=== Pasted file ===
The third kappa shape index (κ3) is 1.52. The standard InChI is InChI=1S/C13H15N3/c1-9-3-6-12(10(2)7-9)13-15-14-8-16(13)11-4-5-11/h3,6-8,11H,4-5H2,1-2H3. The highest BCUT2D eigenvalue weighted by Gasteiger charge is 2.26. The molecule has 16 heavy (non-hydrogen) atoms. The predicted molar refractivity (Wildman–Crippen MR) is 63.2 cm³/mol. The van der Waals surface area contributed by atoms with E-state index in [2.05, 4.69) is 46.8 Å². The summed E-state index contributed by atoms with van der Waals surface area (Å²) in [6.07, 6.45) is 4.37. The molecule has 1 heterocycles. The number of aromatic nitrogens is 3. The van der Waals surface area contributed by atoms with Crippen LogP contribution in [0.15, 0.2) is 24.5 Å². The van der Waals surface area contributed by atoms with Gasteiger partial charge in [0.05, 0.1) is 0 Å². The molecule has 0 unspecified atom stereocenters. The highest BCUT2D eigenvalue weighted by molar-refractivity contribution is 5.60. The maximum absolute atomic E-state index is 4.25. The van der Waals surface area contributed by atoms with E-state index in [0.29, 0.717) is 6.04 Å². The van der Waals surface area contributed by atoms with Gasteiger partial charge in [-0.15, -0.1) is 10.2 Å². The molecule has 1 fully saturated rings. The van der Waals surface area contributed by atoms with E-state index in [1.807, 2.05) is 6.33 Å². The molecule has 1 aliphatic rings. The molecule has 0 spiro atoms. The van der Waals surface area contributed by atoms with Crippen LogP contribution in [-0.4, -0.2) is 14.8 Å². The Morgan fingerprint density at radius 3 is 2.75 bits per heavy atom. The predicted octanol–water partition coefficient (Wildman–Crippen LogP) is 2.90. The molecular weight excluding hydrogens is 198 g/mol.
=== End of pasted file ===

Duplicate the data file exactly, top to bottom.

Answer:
The third kappa shape index (κ3) is 1.52. The standard InChI is InChI=1S/C13H15N3/c1-9-3-6-12(10(2)7-9)13-15-14-8-16(13)11-4-5-11/h3,6-8,11H,4-5H2,1-2H3. The highest BCUT2D eigenvalue weighted by Gasteiger charge is 2.26. The molecule has 16 heavy (non-hydrogen) atoms. The predicted molar refractivity (Wildman–Crippen MR) is 63.2 cm³/mol. The van der Waals surface area contributed by atoms with E-state index in [2.05, 4.69) is 46.8 Å². The summed E-state index contributed by atoms with van der Waals surface area (Å²) in [6.07, 6.45) is 4.37. The molecule has 1 heterocycles. The number of aromatic nitrogens is 3. The van der Waals surface area contributed by atoms with Crippen LogP contribution in [0.15, 0.2) is 24.5 Å². The van der Waals surface area contributed by atoms with Gasteiger partial charge in [0.05, 0.1) is 0 Å². The molecule has 0 unspecified atom stereocenters. The highest BCUT2D eigenvalue weighted by molar-refractivity contribution is 5.60. The maximum absolute atomic E-state index is 4.25. The van der Waals surface area contributed by atoms with E-state index in [0.29, 0.717) is 6.04 Å². The van der Waals surface area contributed by atoms with Gasteiger partial charge in [-0.15, -0.1) is 10.2 Å². The molecule has 1 fully saturated rings. The van der Waals surface area contributed by atoms with E-state index in [1.807, 2.05) is 6.33 Å². The molecule has 1 aliphatic rings. The molecule has 0 spiro atoms. The van der Waals surface area contributed by atoms with Crippen LogP contribution in [-0.4, -0.2) is 14.8 Å². The Morgan fingerprint density at radius 3 is 2.75 bits per heavy atom. The predicted octanol–water partition coefficient (Wildman–Crippen LogP) is 2.90. The molecular weight excluding hydrogens is 198 g/mol.